The Merchant Of Venice

The Merchant Of Venice

A BBC Radio Shakespeare production
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Summary

In this BBC full-cast production of The Merchant of Venice, love, bigotry, greed, and justice are entwined.

Shakespeare's classic play explores the eternal themes of love and hate, mercy and justice, with parallel stories centred on the moneylender, Shylock, and the lovers, Portia and Bassanio. Shylock's angry insistence on the repayment of his debt from Bassanio ends in the Venetian courts, where he demands his pound of flesh. Portia meanwhile, a wealthy young Venetian woman, must marry one of her many suitors. Her late father's will has set the challenge by means of three caskets: one gold, one silver and one lead.

Warren Mitchell stars as Shylock, with Martin Jarvis as Antonio, Samuel West as Bassanio and Juliet Aubrey as Portia.

This superb production of Shakespeare's dramatic and complex play is directed by the award-winning Peter Kavanagh, and features specially-composed music by the renowned Barrington Pheloung.

BBC radio has a unique heritage when it comes to Shakespeare. Since 1923, when the newly-formed company broadcast its first full-length play, generations of actors and producers have honed and perfected the craft of making Shakespeare to be heard.

In this acclaimed BBC Radio Shakespeare series, each play is introduced by Richard Eyre, former Director of the Royal National Theatre. Revitalised, original and comprehensive, this is Shakespeare for the modern day.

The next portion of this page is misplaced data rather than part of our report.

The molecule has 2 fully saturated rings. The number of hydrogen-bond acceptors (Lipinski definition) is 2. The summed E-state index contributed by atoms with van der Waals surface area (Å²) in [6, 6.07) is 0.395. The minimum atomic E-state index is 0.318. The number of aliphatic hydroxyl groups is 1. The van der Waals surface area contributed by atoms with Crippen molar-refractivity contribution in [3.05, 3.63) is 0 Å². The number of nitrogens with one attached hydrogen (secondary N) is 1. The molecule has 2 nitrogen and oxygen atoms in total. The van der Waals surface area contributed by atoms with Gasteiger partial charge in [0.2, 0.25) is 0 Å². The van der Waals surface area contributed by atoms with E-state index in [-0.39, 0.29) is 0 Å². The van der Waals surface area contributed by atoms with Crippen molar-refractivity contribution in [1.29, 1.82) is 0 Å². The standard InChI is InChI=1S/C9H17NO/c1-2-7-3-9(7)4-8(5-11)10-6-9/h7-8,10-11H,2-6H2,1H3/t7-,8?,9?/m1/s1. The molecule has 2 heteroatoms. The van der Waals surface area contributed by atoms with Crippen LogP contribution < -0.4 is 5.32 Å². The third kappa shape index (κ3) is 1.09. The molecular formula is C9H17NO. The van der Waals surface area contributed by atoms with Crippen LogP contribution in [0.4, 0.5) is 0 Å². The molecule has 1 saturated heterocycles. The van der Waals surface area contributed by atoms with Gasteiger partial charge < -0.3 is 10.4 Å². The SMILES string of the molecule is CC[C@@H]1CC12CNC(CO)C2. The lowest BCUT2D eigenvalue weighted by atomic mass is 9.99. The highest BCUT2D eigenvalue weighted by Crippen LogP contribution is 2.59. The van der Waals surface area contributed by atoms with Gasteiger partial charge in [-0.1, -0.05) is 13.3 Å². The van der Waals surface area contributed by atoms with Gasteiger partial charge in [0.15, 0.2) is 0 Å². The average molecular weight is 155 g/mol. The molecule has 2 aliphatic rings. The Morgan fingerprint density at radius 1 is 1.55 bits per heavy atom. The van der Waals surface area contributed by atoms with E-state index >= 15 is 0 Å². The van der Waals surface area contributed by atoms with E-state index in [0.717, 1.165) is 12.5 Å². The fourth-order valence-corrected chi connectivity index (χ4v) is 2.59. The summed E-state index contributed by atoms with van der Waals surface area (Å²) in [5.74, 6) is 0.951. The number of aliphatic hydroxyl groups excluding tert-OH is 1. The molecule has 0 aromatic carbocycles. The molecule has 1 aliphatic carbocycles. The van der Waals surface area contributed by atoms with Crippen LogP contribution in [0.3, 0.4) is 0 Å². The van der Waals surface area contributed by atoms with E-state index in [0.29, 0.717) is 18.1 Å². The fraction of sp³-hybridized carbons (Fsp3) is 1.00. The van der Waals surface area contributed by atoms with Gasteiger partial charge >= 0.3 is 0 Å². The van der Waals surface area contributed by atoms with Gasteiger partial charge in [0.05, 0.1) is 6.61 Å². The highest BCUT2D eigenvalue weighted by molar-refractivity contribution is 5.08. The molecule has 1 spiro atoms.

About the author

William Shakespeare

William Shakespeare was born in Stratford-upon-Avon in Warwickshire, and was baptised on 26 April 1564. His father was a glove maker and wool merchant and his mother, Mary Arden, was the daughter of a well-to-do local land owner. Shakespeare was probably educated in Stratford’s grammar school. In 1582 he married Anne Hathaway, and the couple had a daughter the following year and twins in 1585.

Shakespeare’s theatrical life seems to have commenced around 1590. We do know that he was part of the Lord Chamberlain’s Company, which was renamed the King’s Company in 1603 when James I succeeded to the throne. The Company acquired interests in two theatres in the Southwark area of London, near the banks of the Thames - the Globe and the Blackfriars.

Shakespeare’s poetry was published before his plays, with two poems appearing in 1593 and 1594, dedicated to his patron Henry Wriothesley, Earl of Southampton. Most of Shakespeare’s sonnets were probably written at this time as well.

Records of Shakespeare’s plays begin to appear in 1594, and he produced roughly two a year until around 1611. His earliest plays include Henry VI and Titus Andronicus. A Midsummer Night’s Dream, The Merchant of Venice and Richard II all date from the mid to late 1590s. Some of his most famous tragedies were written in the early 1600s; these include Hamlet, Othello, King Lear, Macbeth and Antony & Cleopatra. His late plays, often known as the Romances, date from 1608 onwards and include The Tempest.

Shakespeare died on 23 April 1616 and was buried in Holy Trinity Church in Stratford. The first collected edition of his works was published in 1623 and is known as ‘the First Folio’.
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